Will the Occupy Wall Street protests have a detrimental effect on the dollar? No doubt some protesters hope so, and currency manager Axel Merk says the notion isn’t farfetched.
“On its face, suggesting that the Occupy Wall Street movement may threaten the U.S. dollar may appear like a tall order,” he writes in commentary on Merk Funds’ website. “However, simply dismissing Occupy Wall Street as a fad may be a big mistake, just as it is a mistake to dismiss the Tea Party movement …To determine where policy makers and with it, the U.S. dollar, may be heading, it is important to understand that the driving forces behind both movements have common roots.”
The short explanation, he writes, is that rising costs coupled with stagnating real wages breeds an environment of social unrest. While the tea Party and OWS movements are the face of this “unrest”, it helps to dig deeper and analyze the root causes to better understand and assess the ultimate implications of these protests.
Merk then goes on to recite the litany of public policy and private market events that got us to our present economic state. He begins with Alan Greenspan in the late 1980s and policies that rapidly increased the use of credit. He then moves into the tech bubble of the late 1990s, the terrorist attacks of 9/11, Asia’s entry into the capitalist system, rising commodity prices and labor outsourcing.
“The movements have been years in the making and are the result of a highly intoxicating cocktail of policies that have driven recent global dynamics,” Merk says. “The alcoholics are our policy makers; the protesters, though, are the ones stuck with the hangover. Unfortunately, it does not look like anyone is going to sober up anytime soon.”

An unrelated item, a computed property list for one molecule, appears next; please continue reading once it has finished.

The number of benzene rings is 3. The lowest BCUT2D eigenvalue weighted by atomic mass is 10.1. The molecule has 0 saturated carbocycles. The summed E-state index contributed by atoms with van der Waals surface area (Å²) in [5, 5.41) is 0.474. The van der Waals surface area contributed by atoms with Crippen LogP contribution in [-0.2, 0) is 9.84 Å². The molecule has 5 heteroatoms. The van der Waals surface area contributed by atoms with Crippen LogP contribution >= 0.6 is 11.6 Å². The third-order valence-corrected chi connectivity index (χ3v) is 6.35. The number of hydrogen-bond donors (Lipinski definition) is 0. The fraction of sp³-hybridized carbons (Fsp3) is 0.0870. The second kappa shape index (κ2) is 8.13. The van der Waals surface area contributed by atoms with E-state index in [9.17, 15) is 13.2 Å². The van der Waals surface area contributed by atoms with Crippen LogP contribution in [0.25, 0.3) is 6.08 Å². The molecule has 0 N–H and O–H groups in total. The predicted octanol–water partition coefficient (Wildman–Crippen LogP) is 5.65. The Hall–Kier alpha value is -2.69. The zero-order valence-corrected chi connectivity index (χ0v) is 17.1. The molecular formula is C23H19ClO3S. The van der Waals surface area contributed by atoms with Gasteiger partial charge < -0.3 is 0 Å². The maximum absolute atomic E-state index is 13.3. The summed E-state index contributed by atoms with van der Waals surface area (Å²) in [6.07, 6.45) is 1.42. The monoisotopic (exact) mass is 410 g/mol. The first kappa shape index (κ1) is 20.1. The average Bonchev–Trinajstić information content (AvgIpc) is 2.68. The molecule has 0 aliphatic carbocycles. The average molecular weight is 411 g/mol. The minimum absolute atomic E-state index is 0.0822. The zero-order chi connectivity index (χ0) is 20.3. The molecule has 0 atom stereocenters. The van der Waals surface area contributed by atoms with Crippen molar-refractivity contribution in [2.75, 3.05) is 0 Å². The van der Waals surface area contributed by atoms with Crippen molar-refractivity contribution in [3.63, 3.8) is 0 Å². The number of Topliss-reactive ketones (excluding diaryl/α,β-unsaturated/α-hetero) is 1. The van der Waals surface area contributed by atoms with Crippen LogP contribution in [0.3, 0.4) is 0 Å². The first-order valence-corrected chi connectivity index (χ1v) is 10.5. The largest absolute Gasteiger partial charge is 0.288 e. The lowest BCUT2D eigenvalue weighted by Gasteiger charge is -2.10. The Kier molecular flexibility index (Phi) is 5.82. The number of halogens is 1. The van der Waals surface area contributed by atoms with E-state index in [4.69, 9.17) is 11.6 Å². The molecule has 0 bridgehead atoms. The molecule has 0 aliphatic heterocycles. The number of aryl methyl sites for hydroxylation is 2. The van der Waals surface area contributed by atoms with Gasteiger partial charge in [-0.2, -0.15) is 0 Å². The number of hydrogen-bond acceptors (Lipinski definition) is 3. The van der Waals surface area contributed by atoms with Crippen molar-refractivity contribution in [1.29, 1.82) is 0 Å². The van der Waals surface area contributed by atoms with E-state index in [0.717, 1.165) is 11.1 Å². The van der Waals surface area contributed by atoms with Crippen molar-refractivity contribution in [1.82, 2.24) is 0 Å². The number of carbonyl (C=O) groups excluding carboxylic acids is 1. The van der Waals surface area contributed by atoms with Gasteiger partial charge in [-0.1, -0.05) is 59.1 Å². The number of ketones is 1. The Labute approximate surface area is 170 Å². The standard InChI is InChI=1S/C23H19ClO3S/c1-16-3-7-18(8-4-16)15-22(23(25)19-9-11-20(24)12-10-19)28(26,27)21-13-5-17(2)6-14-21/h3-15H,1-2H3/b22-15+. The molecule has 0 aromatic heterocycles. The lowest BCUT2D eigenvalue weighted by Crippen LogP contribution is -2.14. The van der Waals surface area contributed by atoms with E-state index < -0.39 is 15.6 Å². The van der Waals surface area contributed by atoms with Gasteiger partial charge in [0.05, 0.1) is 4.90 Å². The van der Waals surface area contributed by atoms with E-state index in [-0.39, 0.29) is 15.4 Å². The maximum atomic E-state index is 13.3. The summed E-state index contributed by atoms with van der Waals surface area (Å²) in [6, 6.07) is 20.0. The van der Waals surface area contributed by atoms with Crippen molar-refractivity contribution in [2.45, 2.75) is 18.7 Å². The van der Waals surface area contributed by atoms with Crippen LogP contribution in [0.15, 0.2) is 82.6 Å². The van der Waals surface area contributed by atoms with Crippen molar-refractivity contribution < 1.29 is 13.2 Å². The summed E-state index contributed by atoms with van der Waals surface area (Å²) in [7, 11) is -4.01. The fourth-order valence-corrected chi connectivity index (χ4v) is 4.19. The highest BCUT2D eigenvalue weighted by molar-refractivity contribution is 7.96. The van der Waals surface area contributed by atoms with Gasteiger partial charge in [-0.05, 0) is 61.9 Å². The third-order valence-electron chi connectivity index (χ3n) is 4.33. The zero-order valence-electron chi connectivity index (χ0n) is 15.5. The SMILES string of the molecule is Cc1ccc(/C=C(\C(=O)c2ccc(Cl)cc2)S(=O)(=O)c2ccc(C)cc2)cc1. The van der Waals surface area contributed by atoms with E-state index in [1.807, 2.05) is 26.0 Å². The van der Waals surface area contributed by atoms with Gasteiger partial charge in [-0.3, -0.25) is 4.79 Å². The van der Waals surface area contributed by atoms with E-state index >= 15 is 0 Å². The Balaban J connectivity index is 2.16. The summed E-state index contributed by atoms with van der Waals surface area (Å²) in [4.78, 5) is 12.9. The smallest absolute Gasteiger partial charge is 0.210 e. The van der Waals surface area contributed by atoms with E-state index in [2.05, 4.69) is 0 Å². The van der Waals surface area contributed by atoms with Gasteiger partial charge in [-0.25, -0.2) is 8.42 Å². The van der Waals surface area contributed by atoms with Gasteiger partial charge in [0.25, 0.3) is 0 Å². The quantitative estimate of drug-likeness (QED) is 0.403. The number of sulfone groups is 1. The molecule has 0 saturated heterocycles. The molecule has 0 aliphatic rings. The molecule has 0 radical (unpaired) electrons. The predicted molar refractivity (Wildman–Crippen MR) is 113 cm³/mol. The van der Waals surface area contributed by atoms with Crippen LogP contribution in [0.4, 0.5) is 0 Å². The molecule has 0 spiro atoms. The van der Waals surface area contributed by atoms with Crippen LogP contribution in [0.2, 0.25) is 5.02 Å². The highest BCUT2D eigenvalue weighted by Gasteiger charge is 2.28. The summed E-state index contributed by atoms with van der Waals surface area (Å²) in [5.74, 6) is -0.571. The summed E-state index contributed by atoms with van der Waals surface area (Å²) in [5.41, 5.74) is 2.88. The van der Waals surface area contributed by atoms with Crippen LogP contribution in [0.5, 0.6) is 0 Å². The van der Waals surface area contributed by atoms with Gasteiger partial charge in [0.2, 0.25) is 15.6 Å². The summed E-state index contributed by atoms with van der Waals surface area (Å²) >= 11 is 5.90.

So what about the link to the U.S. dollar? Merk offers a few observations:
- “Driving growth through debt (also at the government level) drives up the current account deficit. In our analysis, currencies of countries with a current account deficit are quite sensitive to changes in perception of economic growth. Foreigners may be more inclined to finance a current account deficit when a country has a positive outlook on growth. As such, the U.S. may be tempted to promote growth at just about any cost. Previous Administrations are just as guilty as the current one. Handcuffed by gridlock in Congress, the Administration now suggests allowing homeowners to refinance their mortgages even if they owe substantially more on their homes than they are worth. Who benefits? The primary beneficiary may be economic growth, as those that refinance are likely to go out and spend those savings - many of them are likely to buy new gadgets on credit. It's a form of stimulus that makes good politics, but if politicians really cared about consumers under water in their mortgages, they would require that the same monthly payment is made by consumers, but apply the savings of a lower interest rate to pay down the principal of the mortgage."
- “Of longer term concern to us is that the increased political polarization will make it ever more difficult to agree on major entitlement reform. We must make health care and social security sustainable. There are simply not enough rich people to tax to solve the problem long term. But odds are high that tough political choices cannot be made. The path of least resistance may well be that benefits are nominally paid to live up to promises, but the purchasing power of the payments will be eroded. Differently said: inflation may be the path of least resistance. The one reform item Democrats and Republicans appear to agree on is to redefine the CPI to achieve just that.”